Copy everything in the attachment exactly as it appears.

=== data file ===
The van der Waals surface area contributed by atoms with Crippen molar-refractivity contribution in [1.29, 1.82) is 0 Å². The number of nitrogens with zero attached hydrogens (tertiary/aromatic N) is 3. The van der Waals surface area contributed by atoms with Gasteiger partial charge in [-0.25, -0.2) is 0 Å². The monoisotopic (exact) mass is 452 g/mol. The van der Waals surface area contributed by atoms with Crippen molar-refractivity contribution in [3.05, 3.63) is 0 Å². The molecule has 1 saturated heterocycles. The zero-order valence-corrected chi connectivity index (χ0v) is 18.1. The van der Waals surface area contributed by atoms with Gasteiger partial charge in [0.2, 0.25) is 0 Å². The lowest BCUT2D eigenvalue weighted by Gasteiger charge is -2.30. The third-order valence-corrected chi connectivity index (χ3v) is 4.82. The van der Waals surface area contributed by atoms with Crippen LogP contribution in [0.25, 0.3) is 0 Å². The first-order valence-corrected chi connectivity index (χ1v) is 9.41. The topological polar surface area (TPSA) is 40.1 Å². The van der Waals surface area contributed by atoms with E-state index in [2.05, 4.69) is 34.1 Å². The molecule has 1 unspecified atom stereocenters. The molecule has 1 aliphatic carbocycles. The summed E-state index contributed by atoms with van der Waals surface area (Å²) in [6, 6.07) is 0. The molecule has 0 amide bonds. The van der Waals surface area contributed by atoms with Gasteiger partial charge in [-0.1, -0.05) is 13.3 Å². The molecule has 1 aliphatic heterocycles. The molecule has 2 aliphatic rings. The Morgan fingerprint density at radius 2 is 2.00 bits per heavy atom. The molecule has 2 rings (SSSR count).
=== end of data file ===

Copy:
The van der Waals surface area contributed by atoms with Crippen molar-refractivity contribution in [1.29, 1.82) is 0 Å². The number of nitrogens with zero attached hydrogens (tertiary/aromatic N) is 3. The van der Waals surface area contributed by atoms with Gasteiger partial charge in [-0.25, -0.2) is 0 Å². The monoisotopic (exact) mass is 452 g/mol. The van der Waals surface area contributed by atoms with Crippen molar-refractivity contribution in [3.05, 3.63) is 0 Å². The molecule has 1 saturated heterocycles. The zero-order valence-corrected chi connectivity index (χ0v) is 18.1. The van der Waals surface area contributed by atoms with Gasteiger partial charge in [0.2, 0.25) is 0 Å². The lowest BCUT2D eigenvalue weighted by Gasteiger charge is -2.30. The third-order valence-corrected chi connectivity index (χ3v) is 4.82. The van der Waals surface area contributed by atoms with Crippen LogP contribution in [0.25, 0.3) is 0 Å². The first-order valence-corrected chi connectivity index (χ1v) is 9.41. The topological polar surface area (TPSA) is 40.1 Å². The van der Waals surface area contributed by atoms with E-state index in [2.05, 4.69) is 34.1 Å². The molecule has 1 unspecified atom stereocenters. The molecule has 1 aliphatic carbocycles. The summed E-state index contributed by atoms with van der Waals surface area (Å²) in [6, 6.07) is 0. The molecule has 0 amide bonds. The van der Waals surface area contributed by atoms with Gasteiger partial charge in [-0.1, -0.05) is 13.3 Å². The molecule has 1 aliphatic heterocycles. The molecule has 2 aliphatic rings. The Morgan fingerprint density at radius 2 is 2.00 bits per heavy atom. The molecule has 2 rings (SSSR count).